The SPP mode effective index can be controlled either by adjusting the thickness of the dielectric layer or the effective refractive index of an artificial medium, for instance formed by dielectric protrusions. The refractive index of the surrounding and the one of the dielectric load limits the accessible range of neff.
Figure 8

The SPP mode effective index can be controlled either by adjusting the thickness of the dielectric layer or the effective refractive index of an artificial medium, for instance formed by dielectric protrusions. The refractive index of the surrounding and the one of the dielectric load limits the accessible range of neff.

The mode effective index for SPPs can be controlled via the height (A,B) of the dielectric layer or the density and size of particles (C,D) or holes (E,F). The calculated index profile for a Luneburg lens (A) has been realized by 3D lithography of the PMMA on top of gold layer. (A,B) reprinted by courtesy of X. Zhang from Ref. [48]. (D) Small cones made of TiO2 have been placed at the nodes of the carpet cloak (C). The high density of holes at the outer rim gradually changes towards the inner region of the SPP concentrator shown in (F) corresponding to index profile shown (E).
Figure 9

The mode effective index for SPPs can be controlled via the height (A,B) of the dielectric layer or the density and size of particles (C,D) or holes (E,F). The calculated index profile for a Luneburg lens (A) has been realized by 3D lithography of the PMMA on top of gold layer. (A,B) reprinted by courtesy of X. Zhang from Ref. [48]. (D) Small cones made of TiO2 have been placed at the nodes of the carpet cloak (C). The high density of holes at the outer rim gradually changes towards the inner region of the SPP concentrator shown in (F) corresponding to index profile shown (E).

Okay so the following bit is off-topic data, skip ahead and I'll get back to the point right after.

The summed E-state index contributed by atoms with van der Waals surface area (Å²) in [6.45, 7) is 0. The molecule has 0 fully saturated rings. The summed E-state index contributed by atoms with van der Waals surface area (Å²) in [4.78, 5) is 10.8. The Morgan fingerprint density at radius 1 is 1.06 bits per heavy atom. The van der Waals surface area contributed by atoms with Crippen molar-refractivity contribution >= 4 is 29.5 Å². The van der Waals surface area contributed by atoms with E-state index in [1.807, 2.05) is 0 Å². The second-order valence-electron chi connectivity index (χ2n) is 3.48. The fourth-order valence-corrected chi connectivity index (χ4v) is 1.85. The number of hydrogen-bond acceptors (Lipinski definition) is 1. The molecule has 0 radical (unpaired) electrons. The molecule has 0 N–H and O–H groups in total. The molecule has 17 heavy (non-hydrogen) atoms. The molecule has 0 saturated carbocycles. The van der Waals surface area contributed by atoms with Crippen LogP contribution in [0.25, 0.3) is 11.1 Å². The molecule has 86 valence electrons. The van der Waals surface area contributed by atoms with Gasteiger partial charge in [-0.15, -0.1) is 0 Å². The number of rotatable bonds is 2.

Alternatively, the desired neff landscape can be obtained by gradually varying the thickness of a continuous dielectric load [13] as shown by the red curve in Figure 8. In their recent work, Zentgraf et al. [48] used 3D electron beam lithography to gradually shape a PMMA load on gold into a patch that fulfills the requirements of a Eaton and Luneburg plasmonic lens [Figure 9 (A–B)].

In both approaches, the accessible range for the effective mode index neff is determined by the dielectric properties of the surrounding media and the dielectric being used. While the use of high refractive index materials a priori gives more flexibility, the propagation length of SPPs ΛSPP=1/(2 Im[neffk0]) decreases for increasing values of neff, thereby adding further constrains in the design.

Because SPPs are surface waves, bound to the metal surface, the optical characterization of plasmonic functionalities requires suitable methods capable to monitor, either directly or indirectly, the interaction of the incident SPP with the metasurface. The simplest approach consists in measuring input and output signals without directly monitoring the interaction region [35, 102]. Such a scheme can for instance be implemented by including input and output grating couplers at strategic locations of the sample. However, it is blind to what actually occurs in the interaction region and does not apply to any functionality. Further insight into the metasurface properties can be gained by employing scanning near-field optical microscopy (SNOM) [103] which can directly map with a sub-wavelength spatial resolution the optical near-field intensity of plasmon fields at any point of the metasurface. Special attention is though required to prevent significant influence of the scanning probe on the intrinsic properties of the structure under study [103–105]. Alternatively to SNOM, Leakage Radiation Microscopy offers a simpler and faster characterization as long as neff is smaller than the refractive index of the substrate. Under this condition, SPPs are subjected to leakage radiation into the substrate. Although diffraction limited, collecting this leakage radiation offers a wide field, probe-less and quantitative method [106–108] to map the SPP propagation at the metasurface.

4.2. Experimental implementations

In the following we briefly discuss recent experiments that illustrate the power of transformation plasmonics to design complex plasmonic functionalities.